In less than two months Disney will premiere John Carter, the long-gestating adaptation of Edgar Rice Burroughs‘ classic 1912 sci-fi adventure A Princess of Mars that introduced readers to Captain John Carter and his spectacular adventures on the planet Barsoom (which we all refer to as Mars). When the Andrew Stanton-directed movie finally opens it will be the culmination of more than eight decades of failed efforts on the part of filmmakers such as John McTiernan (Die Hard, Predator), Robert Rodriguez (Desperado, Sin City), Jon Favreau (Iron Man), and even famed stop motion animation wizard Ray Harryhausen.
Back in 2004, when the project was in development at Paramount Pictures, the responsibility of bringing John Carter of Mars to the big screen was temporarily handed to relative newcomer Kerry Conran. During his time on the film Conran put together a test reel to demonstrate how he would approach such an ambitious and potentially costly production.
You can watch Conran’s original John Carter of Mars presentation video here below.
The latest trailer for John Carter, the big-budget adaptation of the classic 1912 sci-fi novel A Princess of Mars by Edgar Rice Burroughs, has been released and you can watch it here below.
When the first teaser trailer for the film was released back in July it was greeted with a decidedly mixed reception. The casting of Taylor Kitsch (Friday Night Lights) in the coveted lead role of a Confederate soldier who finds himself on Mars (called Barsoom by its inhabitants) caught between two warring Martian groups didn’t seem justified. The filmmakers’ visualization of Mars resembled those same desert vistas we’ve seen in hundreds of movies since the invention of the moving image and lacked imagination. Most of the fantastic elements of the book were missing, either due to the fact that the effects weren’t completed in time or were left out.
This is why we’re all lucky that comics are still being published. This story would NOT work in film, television, books, or any other kind of medium. But, it totally works in comic book form.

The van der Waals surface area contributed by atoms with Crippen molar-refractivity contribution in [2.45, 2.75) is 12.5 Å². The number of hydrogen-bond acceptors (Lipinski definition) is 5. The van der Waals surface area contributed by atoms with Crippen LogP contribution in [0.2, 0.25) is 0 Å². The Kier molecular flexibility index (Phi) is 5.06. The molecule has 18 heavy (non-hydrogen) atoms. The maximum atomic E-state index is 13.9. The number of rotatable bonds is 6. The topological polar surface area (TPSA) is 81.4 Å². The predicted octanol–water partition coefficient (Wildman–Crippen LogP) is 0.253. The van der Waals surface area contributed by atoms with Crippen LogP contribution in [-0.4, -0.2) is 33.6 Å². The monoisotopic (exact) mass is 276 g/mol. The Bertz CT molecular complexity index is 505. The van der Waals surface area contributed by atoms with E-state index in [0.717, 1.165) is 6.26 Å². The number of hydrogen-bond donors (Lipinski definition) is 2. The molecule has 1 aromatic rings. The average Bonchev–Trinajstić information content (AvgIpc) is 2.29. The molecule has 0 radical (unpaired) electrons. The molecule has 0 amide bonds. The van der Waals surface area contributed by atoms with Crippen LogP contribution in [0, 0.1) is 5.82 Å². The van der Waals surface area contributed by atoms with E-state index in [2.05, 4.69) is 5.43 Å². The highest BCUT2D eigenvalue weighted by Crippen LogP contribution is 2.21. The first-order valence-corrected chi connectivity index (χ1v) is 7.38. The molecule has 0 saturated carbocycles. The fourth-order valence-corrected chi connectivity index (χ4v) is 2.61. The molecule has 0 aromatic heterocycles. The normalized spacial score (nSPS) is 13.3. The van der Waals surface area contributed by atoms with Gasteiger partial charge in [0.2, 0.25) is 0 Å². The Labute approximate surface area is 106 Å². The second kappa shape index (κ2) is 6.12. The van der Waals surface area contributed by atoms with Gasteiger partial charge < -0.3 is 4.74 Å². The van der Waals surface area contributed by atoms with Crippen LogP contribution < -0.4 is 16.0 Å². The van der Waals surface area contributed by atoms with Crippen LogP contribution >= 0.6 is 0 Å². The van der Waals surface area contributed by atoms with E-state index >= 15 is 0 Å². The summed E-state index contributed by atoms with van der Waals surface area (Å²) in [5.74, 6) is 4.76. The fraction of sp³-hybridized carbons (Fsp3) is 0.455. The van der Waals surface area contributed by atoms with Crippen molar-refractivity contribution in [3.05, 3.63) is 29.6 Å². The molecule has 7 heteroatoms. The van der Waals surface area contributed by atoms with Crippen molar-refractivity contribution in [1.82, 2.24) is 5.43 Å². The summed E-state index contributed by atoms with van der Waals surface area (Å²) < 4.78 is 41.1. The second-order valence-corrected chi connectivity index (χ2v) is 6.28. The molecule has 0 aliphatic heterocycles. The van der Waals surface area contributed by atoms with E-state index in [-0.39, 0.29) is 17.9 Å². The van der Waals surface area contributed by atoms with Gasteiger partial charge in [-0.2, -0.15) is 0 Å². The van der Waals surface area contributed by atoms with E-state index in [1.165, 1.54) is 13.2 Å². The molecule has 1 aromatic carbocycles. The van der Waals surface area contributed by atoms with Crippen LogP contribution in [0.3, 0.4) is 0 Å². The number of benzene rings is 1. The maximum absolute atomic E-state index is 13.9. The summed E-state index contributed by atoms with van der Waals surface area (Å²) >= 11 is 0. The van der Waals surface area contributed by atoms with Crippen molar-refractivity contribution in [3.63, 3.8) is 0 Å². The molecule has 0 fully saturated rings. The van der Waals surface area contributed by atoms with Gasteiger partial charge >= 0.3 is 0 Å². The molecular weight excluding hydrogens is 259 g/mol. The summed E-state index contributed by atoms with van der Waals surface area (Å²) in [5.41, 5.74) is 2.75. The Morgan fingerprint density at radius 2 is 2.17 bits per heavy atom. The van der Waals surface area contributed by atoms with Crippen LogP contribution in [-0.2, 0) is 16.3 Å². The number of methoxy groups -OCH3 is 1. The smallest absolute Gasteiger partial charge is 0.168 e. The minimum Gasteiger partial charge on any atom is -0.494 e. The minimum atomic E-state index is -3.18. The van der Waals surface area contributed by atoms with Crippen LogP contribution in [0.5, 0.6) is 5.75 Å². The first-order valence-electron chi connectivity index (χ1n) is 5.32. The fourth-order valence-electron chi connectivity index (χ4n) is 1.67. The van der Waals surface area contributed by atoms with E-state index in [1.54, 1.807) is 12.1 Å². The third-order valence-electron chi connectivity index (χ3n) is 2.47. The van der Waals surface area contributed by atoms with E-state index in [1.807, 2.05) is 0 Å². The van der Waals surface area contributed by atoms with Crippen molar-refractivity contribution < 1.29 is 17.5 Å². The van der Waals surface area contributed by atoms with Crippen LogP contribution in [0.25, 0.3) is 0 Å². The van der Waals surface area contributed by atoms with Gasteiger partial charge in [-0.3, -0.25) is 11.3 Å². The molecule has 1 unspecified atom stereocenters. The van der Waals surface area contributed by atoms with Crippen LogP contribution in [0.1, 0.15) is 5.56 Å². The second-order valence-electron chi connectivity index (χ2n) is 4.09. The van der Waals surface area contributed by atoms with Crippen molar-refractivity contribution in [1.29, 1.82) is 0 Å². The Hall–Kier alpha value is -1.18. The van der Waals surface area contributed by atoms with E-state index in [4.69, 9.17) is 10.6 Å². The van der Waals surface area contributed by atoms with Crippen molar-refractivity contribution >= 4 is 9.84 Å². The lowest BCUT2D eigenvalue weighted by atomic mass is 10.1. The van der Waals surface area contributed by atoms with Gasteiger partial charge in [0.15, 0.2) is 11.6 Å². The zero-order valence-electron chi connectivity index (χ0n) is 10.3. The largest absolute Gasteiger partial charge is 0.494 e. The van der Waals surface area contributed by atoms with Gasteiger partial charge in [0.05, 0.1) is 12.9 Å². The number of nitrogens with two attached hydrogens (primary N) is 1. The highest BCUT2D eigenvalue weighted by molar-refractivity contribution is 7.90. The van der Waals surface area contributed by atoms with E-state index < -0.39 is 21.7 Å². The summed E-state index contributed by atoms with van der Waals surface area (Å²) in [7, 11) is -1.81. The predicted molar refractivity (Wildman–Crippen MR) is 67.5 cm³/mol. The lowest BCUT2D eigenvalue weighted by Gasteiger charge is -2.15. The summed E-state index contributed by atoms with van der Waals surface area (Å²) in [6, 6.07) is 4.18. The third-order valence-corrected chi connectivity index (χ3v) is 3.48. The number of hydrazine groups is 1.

Arvid Nelson knows how to write a fun, exciting, suspenseful story specifically for the comic book art form. It’s action from first page to last, always moving, and cliffhangers abound in this issue. Hey, what’s not to love about scantily clad woman bouncing (and I do mean bouncing) around fighting, in chains and causing all sorts of mayhem? This is a genuinely fun, well-crafted action story with a GREAT last page shocker.
I’m usually not a big fan of spin-off books, but I was pleasantly surprised by this comic. Set 100,000 years before John Carter arrives on Mars, Warlord of Mars: Fall of Barsoom #3 is actually an interesting story about the history of the planet Mars and its inhabitants.
A lot of spin-off or tie-ins tell the stories set 1 day or 5 minutes before the beginning of the movie, or you’re stuck with between the scenes stuff, where you already know the outcome of the story and immediately think “Wait, why am I reading this again?” But writer Robert Place Napton does a nice job of telling a tale that is very independent from the story of John Carter that we’ve all read before. This is legitimately a fun, exciting story on its own, just set in the John Carter “universe.”
The name Frank Frazetta may not immediately jump out at you, but there’s a very good chance that over the duration of your years on this planet, you’ve probably seen something that was born from his mind. Frazetta was an artist who was responsible for countless comics, posters, music albums, and some of the most popular book cover art ever created.
On Monday, Mr. Frazetta passed away at the age of 82 in Florida. The artist died after complications arose from a stroke he had suffered.